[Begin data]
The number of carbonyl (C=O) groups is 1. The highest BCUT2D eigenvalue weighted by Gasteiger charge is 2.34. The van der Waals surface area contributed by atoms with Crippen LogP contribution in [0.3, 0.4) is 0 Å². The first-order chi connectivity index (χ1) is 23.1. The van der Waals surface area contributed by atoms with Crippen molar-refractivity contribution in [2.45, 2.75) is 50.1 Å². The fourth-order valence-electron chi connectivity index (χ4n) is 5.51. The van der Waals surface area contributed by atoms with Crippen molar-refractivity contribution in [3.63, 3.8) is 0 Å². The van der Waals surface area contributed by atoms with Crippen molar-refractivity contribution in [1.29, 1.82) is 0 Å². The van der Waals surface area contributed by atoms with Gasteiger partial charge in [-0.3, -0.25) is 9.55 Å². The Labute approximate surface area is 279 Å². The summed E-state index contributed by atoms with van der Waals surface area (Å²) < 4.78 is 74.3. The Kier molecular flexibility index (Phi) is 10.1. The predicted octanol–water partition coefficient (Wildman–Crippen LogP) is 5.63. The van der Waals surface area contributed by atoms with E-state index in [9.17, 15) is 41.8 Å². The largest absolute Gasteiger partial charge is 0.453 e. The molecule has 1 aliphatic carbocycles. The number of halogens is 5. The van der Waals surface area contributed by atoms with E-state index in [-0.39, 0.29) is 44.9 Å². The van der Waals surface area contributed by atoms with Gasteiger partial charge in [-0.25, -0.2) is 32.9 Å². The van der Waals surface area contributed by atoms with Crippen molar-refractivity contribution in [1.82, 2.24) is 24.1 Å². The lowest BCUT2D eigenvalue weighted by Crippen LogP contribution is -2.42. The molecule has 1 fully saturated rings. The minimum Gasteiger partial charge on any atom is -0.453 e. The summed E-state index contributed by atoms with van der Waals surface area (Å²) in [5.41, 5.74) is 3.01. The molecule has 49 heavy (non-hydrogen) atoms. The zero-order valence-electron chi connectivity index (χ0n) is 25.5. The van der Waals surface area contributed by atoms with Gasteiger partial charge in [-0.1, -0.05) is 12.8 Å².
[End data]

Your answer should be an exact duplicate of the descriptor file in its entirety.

The number of carbonyl (C=O) groups is 1. The highest BCUT2D eigenvalue weighted by Gasteiger charge is 2.34. The van der Waals surface area contributed by atoms with Crippen LogP contribution in [0.3, 0.4) is 0 Å². The first-order chi connectivity index (χ1) is 23.1. The van der Waals surface area contributed by atoms with Crippen molar-refractivity contribution in [2.45, 2.75) is 50.1 Å². The fourth-order valence-electron chi connectivity index (χ4n) is 5.51. The van der Waals surface area contributed by atoms with Crippen molar-refractivity contribution in [3.63, 3.8) is 0 Å². The van der Waals surface area contributed by atoms with Crippen molar-refractivity contribution in [1.29, 1.82) is 0 Å². The van der Waals surface area contributed by atoms with Gasteiger partial charge in [-0.3, -0.25) is 9.55 Å². The Labute approximate surface area is 279 Å². The summed E-state index contributed by atoms with van der Waals surface area (Å²) < 4.78 is 74.3. The Kier molecular flexibility index (Phi) is 10.1. The predicted octanol–water partition coefficient (Wildman–Crippen LogP) is 5.63. The van der Waals surface area contributed by atoms with E-state index in [9.17, 15) is 41.8 Å². The largest absolute Gasteiger partial charge is 0.453 e. The molecule has 1 aliphatic carbocycles. The number of halogens is 5. The van der Waals surface area contributed by atoms with E-state index in [-0.39, 0.29) is 44.9 Å². The van der Waals surface area contributed by atoms with Gasteiger partial charge in [-0.25, -0.2) is 32.9 Å². The van der Waals surface area contributed by atoms with Crippen molar-refractivity contribution in [1.82, 2.24) is 24.1 Å². The lowest BCUT2D eigenvalue weighted by Crippen LogP contribution is -2.42. The molecule has 1 fully saturated rings. The minimum Gasteiger partial charge on any atom is -0.453 e. The summed E-state index contributed by atoms with van der Waals surface area (Å²) in [5.41, 5.74) is 3.01. The molecule has 49 heavy (non-hydrogen) atoms. The zero-order valence-electron chi connectivity index (χ0n) is 25.5. The van der Waals surface area contributed by atoms with Gasteiger partial charge in [-0.1, -0.05) is 12.8 Å².